When money talks to kids

The boys’ faces brightened when they got to the front of the line.

We’re next! They’d been waiting an hour to say it.

But their smiles faded when another family was ushered in from the sidelines and slid into “their” Legoland ride.

We’d been waylaid by the Premium Play Pass, Legoland’s wristband version of the front-of-the-line pass.

Almost every amusement park offers a short-cut these days for customers who are willing to pay. But what seems like good business to some felt to us more like a slap in the face.

I posted the question online this week: Is the fast-pass system at theme parks a worthy option for well-heeled families or a wrong-headed symbol of inequality?

Some readers saw nothing wrong with paying more to skip the lines. It’s no different, they said, than flying first class, driving the toll road, springing for bottle service on a big night out.

“It’s merely reflective of the inherent nature of capitalism and accompanying competition,” posted Robert. “This may actually be a good lesson for the youngsters to witness and understand.”

Maybe. But the cold, hard facts of capitalism aren’t what I want a 6-year-old old to learn on a dream trip to Legoland.


Compared to other amusement parks, Legoland’s line-skipping program is admirably low-key, said theme park aficionado Robert Niles, editor of Theme Park Insider.

“People just sort of have to know to ask about it,” he said. “It’s like In-N-Out’s secret menu.”

The Carlsbad park, aimed at the under-12 crowd, sells no more than 65 Premium Play wristbands each day, at double the price of regular admission, said Legoland spokeswoman Julie Estrada.

It’s like a secret entrance for the well-heeled crowd.

“Jennifer Garner came with her two girls last week,” Estrada said. Other families pay for Premium Play “because they can afford it” and don’t want to waste time, she added.

Long lines are a chief complaint of amusement park patrons, Niles said. So most parks offer line-skipping perks, and they’ve become popular because “they’re money makers.”

They also erode enjoyment for the masses. As more people opt to move to the front, the wait for the regular folks gets longer.

Disneyland’s free reservation system -- which assigns patrons a time to show up in line -- has become so popular that half the riders of some attractions rely on it.

So someone without a reservation who joins what looks like a 30-minute queue might take an hour to get to the front of the line, as people with assigned times merge closer to the ride.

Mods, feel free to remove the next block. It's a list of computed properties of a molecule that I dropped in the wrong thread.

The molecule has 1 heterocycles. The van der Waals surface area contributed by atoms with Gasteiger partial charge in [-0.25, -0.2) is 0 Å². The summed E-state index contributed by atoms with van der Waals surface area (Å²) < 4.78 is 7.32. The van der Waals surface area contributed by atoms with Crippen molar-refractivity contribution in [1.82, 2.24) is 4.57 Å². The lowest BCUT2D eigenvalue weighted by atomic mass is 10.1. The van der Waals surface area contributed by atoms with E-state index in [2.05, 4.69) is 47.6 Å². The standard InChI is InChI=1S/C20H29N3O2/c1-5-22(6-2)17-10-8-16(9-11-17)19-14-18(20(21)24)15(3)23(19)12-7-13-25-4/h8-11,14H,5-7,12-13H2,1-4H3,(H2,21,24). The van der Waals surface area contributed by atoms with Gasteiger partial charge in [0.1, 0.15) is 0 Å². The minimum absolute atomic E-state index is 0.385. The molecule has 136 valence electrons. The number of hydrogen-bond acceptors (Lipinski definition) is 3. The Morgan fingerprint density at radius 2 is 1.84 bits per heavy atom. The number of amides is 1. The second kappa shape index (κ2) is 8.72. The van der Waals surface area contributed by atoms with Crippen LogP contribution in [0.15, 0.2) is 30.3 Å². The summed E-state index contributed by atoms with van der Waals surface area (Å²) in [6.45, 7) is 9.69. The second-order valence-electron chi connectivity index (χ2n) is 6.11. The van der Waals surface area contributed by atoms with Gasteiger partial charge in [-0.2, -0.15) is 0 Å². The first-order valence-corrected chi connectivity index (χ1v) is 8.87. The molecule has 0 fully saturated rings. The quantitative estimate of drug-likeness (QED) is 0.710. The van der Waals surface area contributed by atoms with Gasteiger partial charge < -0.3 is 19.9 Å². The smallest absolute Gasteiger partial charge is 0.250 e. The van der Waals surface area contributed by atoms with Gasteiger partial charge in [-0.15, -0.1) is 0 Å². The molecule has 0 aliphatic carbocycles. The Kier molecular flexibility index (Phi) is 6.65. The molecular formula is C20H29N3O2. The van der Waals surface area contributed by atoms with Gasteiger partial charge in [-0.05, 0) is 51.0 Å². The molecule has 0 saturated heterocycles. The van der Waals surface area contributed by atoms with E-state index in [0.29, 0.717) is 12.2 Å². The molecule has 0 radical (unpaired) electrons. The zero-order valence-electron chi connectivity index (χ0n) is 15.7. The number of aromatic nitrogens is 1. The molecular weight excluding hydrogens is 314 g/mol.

“That means half the crowd is really happy about it, and the other half is really upset,” Niles said.

“That’s not the sort of conflict you want at a place that’s supposed to be the happiest place on Earth.”

As a businessman, Niles gets it. “Equitable treatment of customers has long since disappeared,” he said. “Everybody is trying to de-bundle things and squeeze out as much money as they can.”

But as a parent, he would “rather go online and . . . figure out a strategy that keeps my wait time to a minimum than hand over my credit card” to skip to the front at Legoland.

“These are little children -- 3, 4, 5, 6 years old. The whole fairness thing is such a big deal to them. . . . When somebody blows into the line right in front of you, gets into the car you’re waiting to get in, that’s a very hard thing to explain to a kid.”


For my nephews, it was a jarring note in a nearly perfect day. On the way home, we talked about how it felt to watch someone who hadn’t waited take the spot they’d waited for.

They felt rejected, they told me, “like we didn’t matter.” They would never do that to somebody else.

But when I pulled into the carpool lane on the 405, the sting of inequality faded fast. “Cool!” the boys proclaimed, as we zipped past crawling rush-hour commuters.

We had become the wristband bunch.

Maybe online reader “Itsnotfair” is right: “There will never be a completely level playing field. I suspect your nephews already know this . . . and are simply trying to figure out where they fit in.”

And I suspect the line-cutters bothered my sister-in-law more than it did her sons. She certainly knows, as one reader said, that waiting a few minutes longer for a theme park ride “is small potatoes. . . . Not like police services, or medical care.”

But when you’re standing in the hot sun with little boys who have been so good for so long and their celebration is suddenly shut down, it feels like a “rough and dirty reminder of your lack of status,” she said.

And it’s a stain on a day that Mom can’t scrub: What should be “all fun and no worries [gets] dirtied up,” said reader Alison Siewert. “It makes it about whose dad has a better job and whose mom makes more.”

But should I begrudge parents who can afford it for grabbing the chance?

I can’t. Because I remember how good it felt when my girls were small and Mom could still make miracles.

I can imagine paying the price and whisking my kids to the front of the line. And trying to focus on their smiles and not look at the faces of the kids left behind.